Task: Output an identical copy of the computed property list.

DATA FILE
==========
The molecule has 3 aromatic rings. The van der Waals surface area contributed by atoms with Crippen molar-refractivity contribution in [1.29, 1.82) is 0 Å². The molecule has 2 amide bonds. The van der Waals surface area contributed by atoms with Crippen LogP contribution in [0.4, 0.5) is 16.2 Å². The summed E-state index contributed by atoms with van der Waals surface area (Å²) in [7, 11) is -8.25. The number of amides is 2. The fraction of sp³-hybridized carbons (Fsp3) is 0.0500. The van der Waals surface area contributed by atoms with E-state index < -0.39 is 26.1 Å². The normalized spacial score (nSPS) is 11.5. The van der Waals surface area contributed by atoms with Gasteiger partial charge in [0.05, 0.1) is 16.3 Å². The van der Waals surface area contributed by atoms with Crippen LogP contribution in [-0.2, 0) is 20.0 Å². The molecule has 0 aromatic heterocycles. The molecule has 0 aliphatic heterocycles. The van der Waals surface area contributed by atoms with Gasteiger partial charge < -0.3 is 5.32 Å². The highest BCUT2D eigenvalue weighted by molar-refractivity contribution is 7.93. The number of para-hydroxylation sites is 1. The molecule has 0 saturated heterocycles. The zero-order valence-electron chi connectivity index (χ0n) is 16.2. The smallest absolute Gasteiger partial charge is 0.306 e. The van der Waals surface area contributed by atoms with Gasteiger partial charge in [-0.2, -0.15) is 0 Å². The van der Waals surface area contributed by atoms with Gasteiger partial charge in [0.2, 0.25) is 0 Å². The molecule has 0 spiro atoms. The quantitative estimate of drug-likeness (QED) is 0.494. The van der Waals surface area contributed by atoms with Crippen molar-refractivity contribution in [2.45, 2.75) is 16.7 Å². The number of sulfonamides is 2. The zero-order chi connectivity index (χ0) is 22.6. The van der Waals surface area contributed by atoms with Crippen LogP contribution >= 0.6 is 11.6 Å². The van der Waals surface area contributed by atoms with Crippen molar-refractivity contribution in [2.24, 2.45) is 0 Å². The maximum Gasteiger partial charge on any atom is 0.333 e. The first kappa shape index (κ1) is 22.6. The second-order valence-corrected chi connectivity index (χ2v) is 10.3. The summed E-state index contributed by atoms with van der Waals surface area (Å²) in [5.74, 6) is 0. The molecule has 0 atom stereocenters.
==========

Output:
The molecule has 3 aromatic rings. The van der Waals surface area contributed by atoms with Crippen molar-refractivity contribution in [1.29, 1.82) is 0 Å². The molecule has 2 amide bonds. The van der Waals surface area contributed by atoms with Crippen LogP contribution in [0.4, 0.5) is 16.2 Å². The summed E-state index contributed by atoms with van der Waals surface area (Å²) in [7, 11) is -8.25. The number of amides is 2. The fraction of sp³-hybridized carbons (Fsp3) is 0.0500. The van der Waals surface area contributed by atoms with E-state index < -0.39 is 26.1 Å². The normalized spacial score (nSPS) is 11.5. The van der Waals surface area contributed by atoms with Gasteiger partial charge in [0.05, 0.1) is 16.3 Å². The van der Waals surface area contributed by atoms with Crippen LogP contribution in [-0.2, 0) is 20.0 Å². The molecule has 0 aromatic heterocycles. The molecule has 0 aliphatic heterocycles. The van der Waals surface area contributed by atoms with Gasteiger partial charge < -0.3 is 5.32 Å². The highest BCUT2D eigenvalue weighted by molar-refractivity contribution is 7.93. The number of para-hydroxylation sites is 1. The molecule has 0 saturated heterocycles. The zero-order valence-electron chi connectivity index (χ0n) is 16.2. The smallest absolute Gasteiger partial charge is 0.306 e. The van der Waals surface area contributed by atoms with Gasteiger partial charge in [-0.2, -0.15) is 0 Å². The van der Waals surface area contributed by atoms with Gasteiger partial charge in [0.2, 0.25) is 0 Å². The molecule has 0 spiro atoms. The quantitative estimate of drug-likeness (QED) is 0.494. The van der Waals surface area contributed by atoms with Crippen molar-refractivity contribution in [2.45, 2.75) is 16.7 Å². The number of sulfonamides is 2. The zero-order chi connectivity index (χ0) is 22.6. The van der Waals surface area contributed by atoms with Crippen LogP contribution >= 0.6 is 11.6 Å². The van der Waals surface area contributed by atoms with Crippen molar-refractivity contribution in [2.24, 2.45) is 0 Å². The maximum Gasteiger partial charge on any atom is 0.333 e. The first kappa shape index (κ1) is 22.6. The second-order valence-corrected chi connectivity index (χ2v) is 10.3. The summed E-state index contributed by atoms with van der Waals surface area (Å²) in [5.74, 6) is 0. The molecule has 0 atom stereocenters.